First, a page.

One of the reasons the Tribune Company was able to purchase the Times-Mirror Company that owns the Los Angeles Times is that they had a special issue of their magazine at the L.A. Times that was sponsored, without the readers' knowledge, by the Staples Center. All the journalism was about the Staples Center and yet the reader was unaware that the Staples Center was the sponsor of this special issue of the Los Angeles Times Magazine. When the story came out, the head of the company, Mark Willis, lost his job, as did the editor of the L.A. Times. Again, the question of credibility and what impact it had on journalism.
2) The clash between the business culture and the news culture.
Teamwork, synergy, cost control, borderless company or lowering the walls are all legitimate objectives for the people who run these giant companies. But the culture of journalism is very different. It's an individual, not a team culture. You go out as a reporter and get your story, and you may have a camera crew, a producer, an editor, but it's a very individualistic culture—a culture that does not pride itself on teamwork or cooperation but rather on an adversarial relationship with people. It's a culture that says, "We don't want to lower the walls behind divisions because we don't want the advertising department to come into the newsroom. We don't want the advertising department to say to us, 'If we had a favorable restaurant review of this restaurant, they would increase their advertising for us.'" That's exactly the last thing a journalist wants to hear.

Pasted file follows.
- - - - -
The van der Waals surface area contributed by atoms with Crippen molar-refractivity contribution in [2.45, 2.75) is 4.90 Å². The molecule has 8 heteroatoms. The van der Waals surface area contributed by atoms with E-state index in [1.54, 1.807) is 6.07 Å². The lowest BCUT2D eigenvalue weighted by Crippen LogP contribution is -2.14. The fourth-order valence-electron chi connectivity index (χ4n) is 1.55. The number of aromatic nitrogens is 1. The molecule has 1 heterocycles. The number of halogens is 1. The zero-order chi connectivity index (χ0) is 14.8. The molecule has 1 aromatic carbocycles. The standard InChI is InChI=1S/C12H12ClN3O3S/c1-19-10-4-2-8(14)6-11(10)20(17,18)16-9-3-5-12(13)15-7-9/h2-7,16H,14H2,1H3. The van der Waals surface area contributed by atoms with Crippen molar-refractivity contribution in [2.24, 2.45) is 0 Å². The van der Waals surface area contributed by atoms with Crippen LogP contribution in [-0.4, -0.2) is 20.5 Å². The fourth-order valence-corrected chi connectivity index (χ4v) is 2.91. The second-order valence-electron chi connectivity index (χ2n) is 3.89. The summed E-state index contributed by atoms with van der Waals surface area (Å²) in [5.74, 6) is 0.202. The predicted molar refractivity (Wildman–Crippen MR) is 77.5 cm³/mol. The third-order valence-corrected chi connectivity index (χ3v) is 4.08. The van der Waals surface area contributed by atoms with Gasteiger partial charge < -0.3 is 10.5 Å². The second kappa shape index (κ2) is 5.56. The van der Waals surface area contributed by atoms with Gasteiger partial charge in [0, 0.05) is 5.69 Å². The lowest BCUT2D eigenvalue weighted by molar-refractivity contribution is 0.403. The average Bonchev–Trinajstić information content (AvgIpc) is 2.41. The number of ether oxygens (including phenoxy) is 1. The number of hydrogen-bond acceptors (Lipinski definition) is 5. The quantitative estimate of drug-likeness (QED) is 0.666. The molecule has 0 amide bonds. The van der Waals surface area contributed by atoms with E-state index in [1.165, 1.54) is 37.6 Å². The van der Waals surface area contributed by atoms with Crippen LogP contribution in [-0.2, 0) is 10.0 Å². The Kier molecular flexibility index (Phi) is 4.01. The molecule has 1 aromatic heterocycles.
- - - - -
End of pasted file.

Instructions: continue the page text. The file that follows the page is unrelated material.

The culture clash between the business side and the news side is profound and not often discussed.
For instance, there was talk last year about merging CNN and ABC to save, they said, $200 million. From a businessperson's point of view, "What a great idea! I just increased my bottom line by $200 million. That's fabulous." But what is the impact of that on you, the consumer of news? You now get not two sources of news, CNN and ABC, but a combined voice.
And what is the impact of that on the quality of the news reporting? Will it be better? In order to get the savings they want, you've got to close bureaus overseas. No network has more than six bureaus overseas, and CBS at one point had about twenty.